Thursday, April 21, 2011

New Technology, Cultural Tourism, and Public History

After considerable delay, I have more to say about digital history and cultural tourism. For the last five months my colleagues at Northern Illinois University Libraries and I have been working on the development of the online cultural tourism resource that I first described here on October 19, 2010. Working versions of the materials are available at: Upon their completion next month, they will be available at:

Our project has several goals. First and foremost, it provides visitors to the Lincoln Home National Historic Site with additional information. It focuses on ten structures and lots within the site itself. National Park Service staff members already do a good job of providing visitors with an in-person tour of the Lincoln family home itself. Other structures on-site, which have been restored to reflect their condition at the time of the Lincolns' residence in the neighborhood, as well as lots where other structures stood in that period, also have stories to tell. Our project allows the Lincoln Home National Historic Site to help visitors explore them without struggling to develop and staff additional in-person tours. 

The Lincoln Home National Historic Site has recently introduced a cell phone tour resource focusing on many of these same structures and lots. Interested visitors may dial a telephone number to hear spoken-word discussions of specific structures and lots on the site. We believe that our resource differs from it in significant ways which shed light on the practice of public history.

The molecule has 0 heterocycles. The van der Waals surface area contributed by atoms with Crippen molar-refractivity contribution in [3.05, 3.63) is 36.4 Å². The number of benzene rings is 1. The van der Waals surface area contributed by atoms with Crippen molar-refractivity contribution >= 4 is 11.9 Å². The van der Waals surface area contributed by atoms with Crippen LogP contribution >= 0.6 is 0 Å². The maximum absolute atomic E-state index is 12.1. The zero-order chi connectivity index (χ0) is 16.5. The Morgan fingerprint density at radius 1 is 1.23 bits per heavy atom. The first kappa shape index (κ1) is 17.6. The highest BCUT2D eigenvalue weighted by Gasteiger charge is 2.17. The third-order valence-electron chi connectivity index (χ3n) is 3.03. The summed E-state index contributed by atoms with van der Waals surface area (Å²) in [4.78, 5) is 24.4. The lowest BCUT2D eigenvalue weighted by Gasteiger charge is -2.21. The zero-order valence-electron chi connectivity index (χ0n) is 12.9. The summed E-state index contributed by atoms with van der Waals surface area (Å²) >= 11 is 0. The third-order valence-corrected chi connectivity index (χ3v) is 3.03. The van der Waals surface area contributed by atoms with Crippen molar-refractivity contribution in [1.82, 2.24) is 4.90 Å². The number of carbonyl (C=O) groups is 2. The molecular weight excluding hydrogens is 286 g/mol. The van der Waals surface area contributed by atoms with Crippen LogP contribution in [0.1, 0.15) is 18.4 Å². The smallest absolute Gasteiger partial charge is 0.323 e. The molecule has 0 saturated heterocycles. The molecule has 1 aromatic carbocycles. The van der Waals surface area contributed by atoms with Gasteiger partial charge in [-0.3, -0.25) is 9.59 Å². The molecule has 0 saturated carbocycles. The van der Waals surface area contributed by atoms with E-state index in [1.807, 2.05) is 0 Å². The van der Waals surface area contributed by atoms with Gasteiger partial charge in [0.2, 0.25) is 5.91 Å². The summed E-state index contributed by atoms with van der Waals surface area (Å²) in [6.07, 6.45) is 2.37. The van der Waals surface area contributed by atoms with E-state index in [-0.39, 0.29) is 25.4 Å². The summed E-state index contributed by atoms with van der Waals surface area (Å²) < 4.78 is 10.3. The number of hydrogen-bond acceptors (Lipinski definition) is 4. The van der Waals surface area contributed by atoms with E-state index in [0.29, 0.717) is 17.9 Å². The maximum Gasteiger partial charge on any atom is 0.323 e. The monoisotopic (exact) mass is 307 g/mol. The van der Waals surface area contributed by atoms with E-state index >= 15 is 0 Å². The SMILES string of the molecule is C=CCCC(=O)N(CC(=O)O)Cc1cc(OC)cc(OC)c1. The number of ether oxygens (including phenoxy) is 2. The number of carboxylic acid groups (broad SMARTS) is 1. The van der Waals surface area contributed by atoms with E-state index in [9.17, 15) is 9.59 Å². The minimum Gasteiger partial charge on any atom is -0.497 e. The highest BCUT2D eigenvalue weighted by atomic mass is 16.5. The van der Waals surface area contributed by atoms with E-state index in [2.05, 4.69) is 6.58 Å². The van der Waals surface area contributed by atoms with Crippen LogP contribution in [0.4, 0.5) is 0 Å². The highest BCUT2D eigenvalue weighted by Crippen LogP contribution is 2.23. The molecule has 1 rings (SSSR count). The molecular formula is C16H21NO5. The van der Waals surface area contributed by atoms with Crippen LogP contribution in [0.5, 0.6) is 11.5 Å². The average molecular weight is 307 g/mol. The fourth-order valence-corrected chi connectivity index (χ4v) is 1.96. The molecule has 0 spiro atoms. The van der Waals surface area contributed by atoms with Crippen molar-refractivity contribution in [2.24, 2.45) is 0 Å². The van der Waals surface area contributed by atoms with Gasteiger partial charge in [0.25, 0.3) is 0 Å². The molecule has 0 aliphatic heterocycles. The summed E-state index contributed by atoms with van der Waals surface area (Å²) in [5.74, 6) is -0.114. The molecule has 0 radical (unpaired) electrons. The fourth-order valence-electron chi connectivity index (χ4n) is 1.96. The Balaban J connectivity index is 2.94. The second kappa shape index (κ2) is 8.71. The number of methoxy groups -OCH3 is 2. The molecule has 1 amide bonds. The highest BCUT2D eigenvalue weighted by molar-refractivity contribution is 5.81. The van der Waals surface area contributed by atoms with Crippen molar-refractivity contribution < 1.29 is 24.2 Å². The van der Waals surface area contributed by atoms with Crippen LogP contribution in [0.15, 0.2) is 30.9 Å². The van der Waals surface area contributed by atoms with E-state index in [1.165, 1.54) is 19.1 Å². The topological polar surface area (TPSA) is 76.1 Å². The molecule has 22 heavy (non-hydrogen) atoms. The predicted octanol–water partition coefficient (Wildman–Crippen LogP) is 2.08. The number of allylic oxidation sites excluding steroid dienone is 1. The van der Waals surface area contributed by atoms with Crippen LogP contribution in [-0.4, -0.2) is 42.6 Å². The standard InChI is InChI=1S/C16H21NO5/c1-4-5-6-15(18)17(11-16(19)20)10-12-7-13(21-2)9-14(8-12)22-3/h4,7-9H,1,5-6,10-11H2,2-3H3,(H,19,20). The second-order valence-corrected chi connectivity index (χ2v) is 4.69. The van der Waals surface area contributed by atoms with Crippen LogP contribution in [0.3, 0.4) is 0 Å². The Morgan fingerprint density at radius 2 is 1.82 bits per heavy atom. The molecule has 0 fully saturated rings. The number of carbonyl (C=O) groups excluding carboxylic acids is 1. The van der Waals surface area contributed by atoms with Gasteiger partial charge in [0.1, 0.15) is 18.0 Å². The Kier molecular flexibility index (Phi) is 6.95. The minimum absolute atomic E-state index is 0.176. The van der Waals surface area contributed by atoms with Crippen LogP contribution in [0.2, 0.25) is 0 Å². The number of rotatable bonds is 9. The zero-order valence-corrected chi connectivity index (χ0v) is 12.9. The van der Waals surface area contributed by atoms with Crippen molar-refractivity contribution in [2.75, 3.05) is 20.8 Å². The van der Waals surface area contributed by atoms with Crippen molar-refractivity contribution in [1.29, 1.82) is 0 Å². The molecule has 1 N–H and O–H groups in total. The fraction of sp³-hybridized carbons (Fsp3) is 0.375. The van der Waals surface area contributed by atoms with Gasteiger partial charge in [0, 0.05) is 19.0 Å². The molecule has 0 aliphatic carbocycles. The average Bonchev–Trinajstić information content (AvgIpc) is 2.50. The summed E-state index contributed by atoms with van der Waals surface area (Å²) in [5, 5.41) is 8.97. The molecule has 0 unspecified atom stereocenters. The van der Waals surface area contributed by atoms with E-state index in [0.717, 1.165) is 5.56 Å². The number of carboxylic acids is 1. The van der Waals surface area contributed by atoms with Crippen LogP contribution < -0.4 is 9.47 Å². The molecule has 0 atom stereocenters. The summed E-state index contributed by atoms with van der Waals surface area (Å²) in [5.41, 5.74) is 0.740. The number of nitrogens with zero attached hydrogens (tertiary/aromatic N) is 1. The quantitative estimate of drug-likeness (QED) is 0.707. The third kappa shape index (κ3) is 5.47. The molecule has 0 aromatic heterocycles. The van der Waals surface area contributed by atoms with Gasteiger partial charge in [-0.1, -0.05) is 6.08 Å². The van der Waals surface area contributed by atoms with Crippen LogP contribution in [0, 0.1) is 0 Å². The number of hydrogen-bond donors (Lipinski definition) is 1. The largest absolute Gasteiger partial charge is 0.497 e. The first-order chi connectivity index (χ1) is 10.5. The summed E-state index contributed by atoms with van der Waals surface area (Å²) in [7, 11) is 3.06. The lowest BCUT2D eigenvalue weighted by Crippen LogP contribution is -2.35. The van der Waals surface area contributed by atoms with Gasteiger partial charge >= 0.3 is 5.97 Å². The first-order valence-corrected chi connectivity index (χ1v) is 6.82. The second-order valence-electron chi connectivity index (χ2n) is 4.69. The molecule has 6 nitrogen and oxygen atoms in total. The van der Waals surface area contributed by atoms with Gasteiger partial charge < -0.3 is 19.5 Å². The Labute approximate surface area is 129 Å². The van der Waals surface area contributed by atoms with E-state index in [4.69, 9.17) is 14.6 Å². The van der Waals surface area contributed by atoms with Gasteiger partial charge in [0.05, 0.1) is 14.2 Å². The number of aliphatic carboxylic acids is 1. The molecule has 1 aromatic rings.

It is my sense that public historians often struggle with the issue of audience. When creating interpretive materials for an exhibit or historic site, for example, they often feel obliged to set aside some of the complexity and nuance that makes history so fascinating, in order to appeal to the largest possible number of visitors or patrons. Public historians' concerns stem in part from the fact that they have, to my knowledge, long developed a single set of interpretive materials for their audience. I realize that public history interpretive materials may consist of tour scripts, films, signs, placards, and other media. My point is that, despite their presentation in different formats, interpretive materials presented at public history sites have almost always sought to reach the same broad, general audience. Although it makes use of a new media platform, the Lincoln Home National Historic Site's cell-phone tour remains a resource aimed at the broadest possible audience.

By contrast, we have envisioned our smart phone/hand-held device-based cultural tourism resources as a complement or supplement to the Lincoln Home National Historic Site's existing interpretive materials, using the technology available via the Internet to deliver more detailed and challenging resources to such visitors as may desire them.